Twitter 101: Do's and Don'ts of Sharing Classroom Information Online

Twitter 101: Do's and Don'ts of Sharing Classroom Information Online

This is the third installment in Lexia's five-post Twitter 101 series. Read the first and second installments.


Where do educators go for teaching tips, ideas, and advice? In the digital age, social media has emerged as a surprisingly effective avenue for educators to connect with each other and learn more about their craft. In particular, Twitter allows educators to ask each other quick questions and receive almost immediate feedback and suggestions, with some educators using the platform as an opportunity to form personal learning networks (also known as PLNs) that help guide their professional growth.


Sharing personal moments from the classroom—such as classroom setup, lesson ideas, and teaching difficulties—allows educators to personalize their interactions and give context to their comments and suggestions. However, on a public social media forum, it’s also important to determine the line between helpful sharing and harmful oversharing. In addition to protecting their own lives and privacy, educators have the responsibility of safeguarding the privacy of students and parents in their online conversations.


So, how do educators determine what content is (and isn’t) appropriate to share on Twitter? We’ve listed our biggest do's and don’ts to help guide you.

 

Do check your district’s picture and privacy policy


First and foremost, look at the boundaries that are already in place to protect students' online safety and security online. Your school or district may have specific rules and guidelines about information that can be shared on the internet. If you have questions, reach out to your administrator or HR for clarification.


Beyond the rules of your local district, safeguards for student privacy also exist on a national level. For instance, the Federal Education Rights and Privacy Act—or FERPA—was designed to protect the privacy of students’ educational records. Under FERPA, students should be able to access their academic records, amend their records if needed, and have some control over the disclosure of their information.

 

Don’t reveal personal identifiers


FERPA’s guideline to allow students some control over the release of their information is especially significant to teachers using Twitter. While it’s important to be open with PLNs about classroom experiences and teaching goals, students and parents also deserve input into how and where their personal information (such as names, photos, learning difficulties, and grades) is shared. Educators should ensure that they are not compromising student safety or privacy in the process of sharing their classroom experiences online, even accidentally.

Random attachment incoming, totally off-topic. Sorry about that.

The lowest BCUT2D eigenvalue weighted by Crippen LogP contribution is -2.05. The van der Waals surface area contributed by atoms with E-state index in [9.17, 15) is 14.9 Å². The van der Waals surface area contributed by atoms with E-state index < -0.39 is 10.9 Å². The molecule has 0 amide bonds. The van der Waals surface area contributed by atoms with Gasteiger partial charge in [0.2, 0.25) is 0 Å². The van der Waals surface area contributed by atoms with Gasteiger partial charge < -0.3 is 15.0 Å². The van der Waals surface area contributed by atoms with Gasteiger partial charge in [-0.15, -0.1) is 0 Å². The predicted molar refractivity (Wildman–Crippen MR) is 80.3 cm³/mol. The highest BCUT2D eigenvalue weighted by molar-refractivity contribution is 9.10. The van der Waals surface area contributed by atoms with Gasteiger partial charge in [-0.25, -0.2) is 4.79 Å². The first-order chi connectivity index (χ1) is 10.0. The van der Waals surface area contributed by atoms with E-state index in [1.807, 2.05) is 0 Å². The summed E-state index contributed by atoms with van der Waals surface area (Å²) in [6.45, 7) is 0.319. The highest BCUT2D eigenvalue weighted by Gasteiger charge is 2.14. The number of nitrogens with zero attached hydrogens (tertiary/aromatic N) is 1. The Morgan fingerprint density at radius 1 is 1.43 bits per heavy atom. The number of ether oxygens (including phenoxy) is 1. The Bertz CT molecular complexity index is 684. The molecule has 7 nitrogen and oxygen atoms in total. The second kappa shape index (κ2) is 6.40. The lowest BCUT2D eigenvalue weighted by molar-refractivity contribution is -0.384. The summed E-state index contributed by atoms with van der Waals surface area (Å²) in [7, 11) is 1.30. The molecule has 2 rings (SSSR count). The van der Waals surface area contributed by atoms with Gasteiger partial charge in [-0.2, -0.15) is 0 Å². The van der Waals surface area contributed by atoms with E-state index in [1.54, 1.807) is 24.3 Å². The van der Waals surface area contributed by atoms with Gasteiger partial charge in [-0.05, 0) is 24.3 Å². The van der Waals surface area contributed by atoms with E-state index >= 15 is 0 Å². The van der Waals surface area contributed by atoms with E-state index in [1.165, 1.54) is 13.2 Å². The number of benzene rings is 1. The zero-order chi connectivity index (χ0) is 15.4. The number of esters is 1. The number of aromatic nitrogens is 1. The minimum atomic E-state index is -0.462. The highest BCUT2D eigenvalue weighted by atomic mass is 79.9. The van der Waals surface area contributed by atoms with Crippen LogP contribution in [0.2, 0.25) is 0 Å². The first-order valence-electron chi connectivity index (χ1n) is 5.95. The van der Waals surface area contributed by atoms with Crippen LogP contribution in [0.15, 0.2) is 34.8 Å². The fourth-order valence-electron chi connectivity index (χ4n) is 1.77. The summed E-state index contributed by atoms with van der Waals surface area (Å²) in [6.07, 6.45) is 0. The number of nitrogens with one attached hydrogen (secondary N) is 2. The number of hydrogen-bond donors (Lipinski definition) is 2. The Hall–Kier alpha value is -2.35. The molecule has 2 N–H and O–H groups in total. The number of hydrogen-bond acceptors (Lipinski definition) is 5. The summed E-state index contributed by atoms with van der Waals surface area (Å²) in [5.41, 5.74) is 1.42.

Common Sense—a nonprofit dedicated to empowering educators, students, and parents in the digital age—recommends using parental consent or opt-out forms and explaining to students how you plan to use social media. Additionally, the Common Sense site gives a list of precautions that can help you check for accidental personal identifiers before posting a photo or file online. For example:
 

  • Ensure you have explicit parental consent before sharing a student’s name or face online. If you do not have consent, be conscious of reflections, nametags, and other non-obvious ways that personal identifiers could sneak into your pictures.

  • Check file names for protected information, such as student names, ID numbers, or grades.

  • Closely review every picture or file before posting it online, and use photo editing software to blur or crop out potential personal identifiers.


Do tag other accounts


One of the primary benefits of interacting with an online PLN is the opportunity to share ideas and resources that work. Twitter is a great way to connect with industry professionals and show them how their techniques or products make a difference in your classroom. For example, you might like to share that an edtech piece has changed the way you handle a difficult problem or tweet to a website's account that the site's resources really added to your lesson plan. To do this, be sure you include the company or professional’s username (including the @ sign) in your tweet. This way, they will receive a notification about your tweet and will be able to check out what you have to say! Tagging also helps others in your PLN to find the accounts you mention and see what they have to offer.


It’s also important to tag other accounts whenever you are quoting or sharing their original ideas. This feature is built in whenever you retweet or reply to someone else’s original content, meaning the creator’s @username will automatically be included when you share their work. But what if you find a resource elsewhere on the internet that you’d like to share with your Twitter PLN?